History is normally written down mostly in favour of the powerful parties; whether this party is  religious, racial or an oppressing class party. From this point of view, the Yezidi religion suffered from a great deal of unfair treatment and distortion when it has been regarded by most of Arab writers, some Kurdish writers and by a number of Orientalists that it has come out from the womb of Islam and that the Yezidis aren’t but an Islamic group that went astray[8] .  Furthermore, some of them claim that it has been influenced by Christianity, Judaism or by Zoroastrianism[9] . Islamic influence and similarities between Yezidi religion and the above mentioned religions, or similarity with other beliefs that are older than the Yezidi religion, is a natural issue and comes to existence through neighbourhood relationships, contacts, immigration, the movements of people and invasions but all these influences and similarities between religions need to be studied and analysed scholarly before coming to a predetermined judgment, whether a religion belongs to another one or not.

In this regard, and in order to ensure the ancientness of the Yezidi religion, I would like to mention three evidences, or through three idioms three other religions used to identify the Yezidi religion with; which are: (dasny-jalko-shamsy or shamsany). The Christians in Iraq are still calling the Yezidis ( Disnaya – Disnaye) in their national Chaldean  and Assyrian languages. The Christians of Turkey calling them ( Chalko), even the Moslem Kurds were calling the Yezidis (Dasny). Now the question: where do these Idioms and their meanings come from and why are they used to identify the Yezidis with?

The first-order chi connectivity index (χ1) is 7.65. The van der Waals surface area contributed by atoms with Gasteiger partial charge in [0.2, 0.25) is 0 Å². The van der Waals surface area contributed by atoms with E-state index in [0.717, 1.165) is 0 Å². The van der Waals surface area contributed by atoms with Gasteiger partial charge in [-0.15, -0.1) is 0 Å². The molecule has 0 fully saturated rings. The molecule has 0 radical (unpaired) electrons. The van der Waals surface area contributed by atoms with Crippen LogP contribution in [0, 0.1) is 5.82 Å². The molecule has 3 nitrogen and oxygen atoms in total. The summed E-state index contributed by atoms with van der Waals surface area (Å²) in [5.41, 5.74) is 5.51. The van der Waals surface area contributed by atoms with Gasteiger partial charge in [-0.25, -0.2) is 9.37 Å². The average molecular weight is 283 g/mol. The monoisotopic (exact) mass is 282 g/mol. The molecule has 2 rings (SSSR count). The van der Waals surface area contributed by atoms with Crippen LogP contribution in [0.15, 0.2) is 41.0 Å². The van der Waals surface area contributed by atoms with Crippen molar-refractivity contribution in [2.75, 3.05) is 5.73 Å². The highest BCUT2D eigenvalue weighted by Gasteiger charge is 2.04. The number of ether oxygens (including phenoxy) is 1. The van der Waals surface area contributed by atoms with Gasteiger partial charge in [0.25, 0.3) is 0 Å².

Thus it’s necessary to go back and summarise the opinions of some scholars and orientalsits. We start with the opinion of professor Mar and his analysis of the word (Chalb-Chalby-Chalko) which he takes as a starting point for his new theory and stresses the ancientness of the Yezidi religion and its essence as a part of the older  Kurdish people when he says: the use of the word ( Chalaby) has emerged at the beginning of the 14th century among the Seljuq Turks, which they took from the Kurds.

And the Kurds took from the Aramaeans ( Taslim-Taslama), which means ( Picture-Statue).